Have you ever accidentally called your teacher, "Mom?" Have you ever replied, "Thanks, you too!" when the person at the movie theater who takes your ticket tells you to enjoy the film?
Yep, we've pretty much all suffered through these terribly awkward moments.
But most of us have never had made such blunders on national television.
Last night, during her MSNBC show, Rachel Maddow was interviewing Rep. Bill Pascrell (D-NJ) about attempts made by members of Congress to get Trump to release his full tax returns.
As their discussion came to a close, Maddow thanked Pascrell for joining her on the show.
His response: "Thank you, sir."
Though he quickly corrected himself by blurting out a panicked "ma'am," Pascrell was visibly embarrassed by his mistake.
But Maddow, being the badass, ever-professional woman that she is, wasn't fazed at all -- or if she was, we certainly couldn't tell.
She fired back without missing a beat,
It's all right, I answer to both. It's really quite convenient in unexpected places.
YAAAAS, RACHEL, YAAASSS.
The openly gay MSNBC host has recently been riding a wave of impressive ratings, outperforming all her other primetime cable competitors, including Fox News Channel's Bill O'Reilly.
Earlier this week, Maddow made several headlines when she revealed Trump's 2005 tax returns, which she obtained through David Cay Johnston, a Pulitzer Prize-winning journalist who received the documents in his mailbox from an anonymous source.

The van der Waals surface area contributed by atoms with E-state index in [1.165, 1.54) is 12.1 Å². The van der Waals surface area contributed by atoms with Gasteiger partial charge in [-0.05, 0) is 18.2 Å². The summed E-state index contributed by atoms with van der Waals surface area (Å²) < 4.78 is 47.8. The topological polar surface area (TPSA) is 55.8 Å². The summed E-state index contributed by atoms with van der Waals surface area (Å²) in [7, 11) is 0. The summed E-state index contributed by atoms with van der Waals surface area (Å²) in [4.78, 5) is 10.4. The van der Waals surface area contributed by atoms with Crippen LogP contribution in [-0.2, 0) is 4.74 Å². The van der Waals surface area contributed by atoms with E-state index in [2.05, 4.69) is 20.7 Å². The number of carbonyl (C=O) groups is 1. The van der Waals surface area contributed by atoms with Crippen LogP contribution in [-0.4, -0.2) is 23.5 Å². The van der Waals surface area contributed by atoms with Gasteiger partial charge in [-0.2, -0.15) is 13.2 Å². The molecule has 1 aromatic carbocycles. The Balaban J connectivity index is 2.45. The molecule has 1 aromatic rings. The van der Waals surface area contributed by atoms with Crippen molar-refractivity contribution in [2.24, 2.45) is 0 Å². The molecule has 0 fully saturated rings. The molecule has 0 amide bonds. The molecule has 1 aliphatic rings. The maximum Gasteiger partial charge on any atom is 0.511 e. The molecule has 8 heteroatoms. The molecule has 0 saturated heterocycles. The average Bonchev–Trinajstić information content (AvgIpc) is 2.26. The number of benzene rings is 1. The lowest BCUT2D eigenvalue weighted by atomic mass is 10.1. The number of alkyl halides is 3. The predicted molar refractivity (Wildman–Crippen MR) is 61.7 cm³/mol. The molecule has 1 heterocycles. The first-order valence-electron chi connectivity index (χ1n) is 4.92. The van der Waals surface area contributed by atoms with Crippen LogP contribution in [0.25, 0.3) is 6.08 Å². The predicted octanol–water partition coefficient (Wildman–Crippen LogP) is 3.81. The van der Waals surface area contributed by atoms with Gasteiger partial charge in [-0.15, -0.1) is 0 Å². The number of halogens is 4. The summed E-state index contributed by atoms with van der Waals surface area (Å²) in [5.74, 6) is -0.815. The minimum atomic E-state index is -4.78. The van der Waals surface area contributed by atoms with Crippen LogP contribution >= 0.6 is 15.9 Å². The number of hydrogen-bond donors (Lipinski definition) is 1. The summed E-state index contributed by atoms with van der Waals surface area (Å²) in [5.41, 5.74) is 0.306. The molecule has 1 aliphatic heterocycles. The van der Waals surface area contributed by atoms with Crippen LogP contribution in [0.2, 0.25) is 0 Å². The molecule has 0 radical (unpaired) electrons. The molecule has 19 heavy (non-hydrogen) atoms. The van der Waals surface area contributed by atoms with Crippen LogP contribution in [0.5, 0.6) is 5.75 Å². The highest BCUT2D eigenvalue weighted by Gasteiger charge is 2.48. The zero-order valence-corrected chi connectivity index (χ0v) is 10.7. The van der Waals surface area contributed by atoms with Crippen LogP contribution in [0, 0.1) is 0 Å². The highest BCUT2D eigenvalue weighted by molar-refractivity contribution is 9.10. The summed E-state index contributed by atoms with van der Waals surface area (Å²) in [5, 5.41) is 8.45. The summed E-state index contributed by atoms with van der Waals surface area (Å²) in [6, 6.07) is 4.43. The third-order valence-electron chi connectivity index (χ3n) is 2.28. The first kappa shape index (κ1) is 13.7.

Many were expecting the release to be the long-awaited crack in the case of the Trump administration's seemingly endless ties with Russia.
However, the only real information we learned from the president's 2005 tax returns is that he is very, very rich, and we all seem very, very poor in comparison.
The 1040 form showed, after he made $150 million in income in 2005, Trump paid $5.3 million in federal income tax, in addition to $31 million in “alternative minimum tax.”
Several questions remain as to who exactly Trump has financial ties with and how that will affect our country in years to come.
Hopefully, Rachel Maddow's reporting has now opened the door for other potential document leaks to trickle in and answer our lingering concerns.